William J. Wroughten, of Greeley, is engaged with W. A.
Lang in the business of importing registered horses, and they own
a number of farms in different parts of the country and manage
their business so well that it is steadily increasing in volume
from year to year. Mr. Wroughten was born October 11, 1859, in
Mahaska county, this state, a son of Burton and E. A. (Cassida)
Wroughten, natives of Ohio and Tennessee respectively. As a boy
the father went to Delaware county, Indiana, but in 1851 he
removed to Mahaska county, Iowa, and settled upon a farm there.
Later, however, he engaged in merchandising in Oskaloosa. The
mother came to Iowa in 1838 and settled in Jefferson county, but
was married in Mahaska county in 1856. The father died in that
county in 1906 and the mother subsequently removed to Joliet,
Illinois, where she died in July, 1913. To their union four
children were born, all of whom survive.
Mr. Wroughton of this review remained at home until he
attained his majority and was given the advantages of a liberal
education, attending Oskaloosa College. On starting out in life
for himself he entered the employ of the Chicago, Milwaukee & St.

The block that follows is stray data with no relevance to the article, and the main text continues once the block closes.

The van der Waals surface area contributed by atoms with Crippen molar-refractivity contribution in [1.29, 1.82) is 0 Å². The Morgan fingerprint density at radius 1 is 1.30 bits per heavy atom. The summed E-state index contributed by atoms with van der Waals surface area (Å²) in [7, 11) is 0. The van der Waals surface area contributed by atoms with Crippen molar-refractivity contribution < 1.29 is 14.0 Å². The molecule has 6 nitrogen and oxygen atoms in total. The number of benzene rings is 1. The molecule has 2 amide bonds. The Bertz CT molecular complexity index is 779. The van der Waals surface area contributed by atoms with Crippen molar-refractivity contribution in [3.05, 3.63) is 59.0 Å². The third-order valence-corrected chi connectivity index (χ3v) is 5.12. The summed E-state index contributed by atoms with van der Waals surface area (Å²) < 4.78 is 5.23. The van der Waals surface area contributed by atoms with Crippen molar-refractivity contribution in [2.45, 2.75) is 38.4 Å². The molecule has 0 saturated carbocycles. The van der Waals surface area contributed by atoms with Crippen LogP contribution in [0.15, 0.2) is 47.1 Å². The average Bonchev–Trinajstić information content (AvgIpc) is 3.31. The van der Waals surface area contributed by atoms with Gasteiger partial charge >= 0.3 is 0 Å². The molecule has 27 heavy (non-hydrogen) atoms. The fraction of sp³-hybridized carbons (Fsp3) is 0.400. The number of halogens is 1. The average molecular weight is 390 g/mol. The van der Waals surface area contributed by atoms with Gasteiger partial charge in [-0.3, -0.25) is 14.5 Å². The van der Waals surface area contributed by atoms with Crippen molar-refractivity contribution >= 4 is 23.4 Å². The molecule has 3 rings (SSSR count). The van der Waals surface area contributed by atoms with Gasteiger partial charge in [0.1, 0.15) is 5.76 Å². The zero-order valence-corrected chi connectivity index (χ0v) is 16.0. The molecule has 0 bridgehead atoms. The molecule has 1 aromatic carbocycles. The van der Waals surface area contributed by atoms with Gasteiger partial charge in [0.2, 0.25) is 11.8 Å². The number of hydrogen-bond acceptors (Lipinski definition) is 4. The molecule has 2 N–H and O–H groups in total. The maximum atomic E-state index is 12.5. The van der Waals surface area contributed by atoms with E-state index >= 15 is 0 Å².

Paul Railway as a telegraph operator and continued in that
connection for seven years, after which he engaged in the horse
business in Greeley. He was so successful in that enterprise that
in 1900 he formed a partnership with W. A. Lang and they have
since carried on business as importers of registered horses from
Europe. They are excellent judges of horses, understand their
proper care and are withal men of unusual business ability, and
their continued success in business is assured. They have already
gained an enviable reputation in Iowa and as the years pass will
doubtless become yet more widely known. They own a number of
farms in various parts of the country and their horses are kept
in excellent condition.
Mr. Wroughton was married in 1887 to Miss Willa A.
Drybread, who is a native of this county and a daughter of
William J. and Catherine (Martindale) Drybread. Her grandfather,
Rev. John Martindale, was a minister of the gospel and one of the
founders of the Christian church at Greeley. William J. Drybread
was born in Ohio and his wife was a native of Michigan, but in
1851 they came to Delaware county and entered land. The father
passed away in 1871, but the mother survives at the advanced age
of eighty years. The youngest brother of Mrs. Drybread was J. F.
Martindale, known as Frank Howard, a noted singer.
Mr. Wroughton is a republican and has ably served the
municipality of Greeley as a member of the town board. He is
quite prominent fraternally, belonging to Blue Lodge, No. 225, A.
F. & A. M.; Meribah Chapter, No. 96, R. A. M.; and Rob Morris
Chapter, No. 208, O. E. S. He has filled all of the chairs in the
lodge and is past master. He also affiliates with Greeley Lodge,
No. 418, I. O. O. F. His wife is a member of the Eastern Star and
the Rebekahs and also belongs to the Christian church. Both Mr.
and Mrs. Wroughton are widely respected in their community, as
all who know them esteem highly their many admirable traits of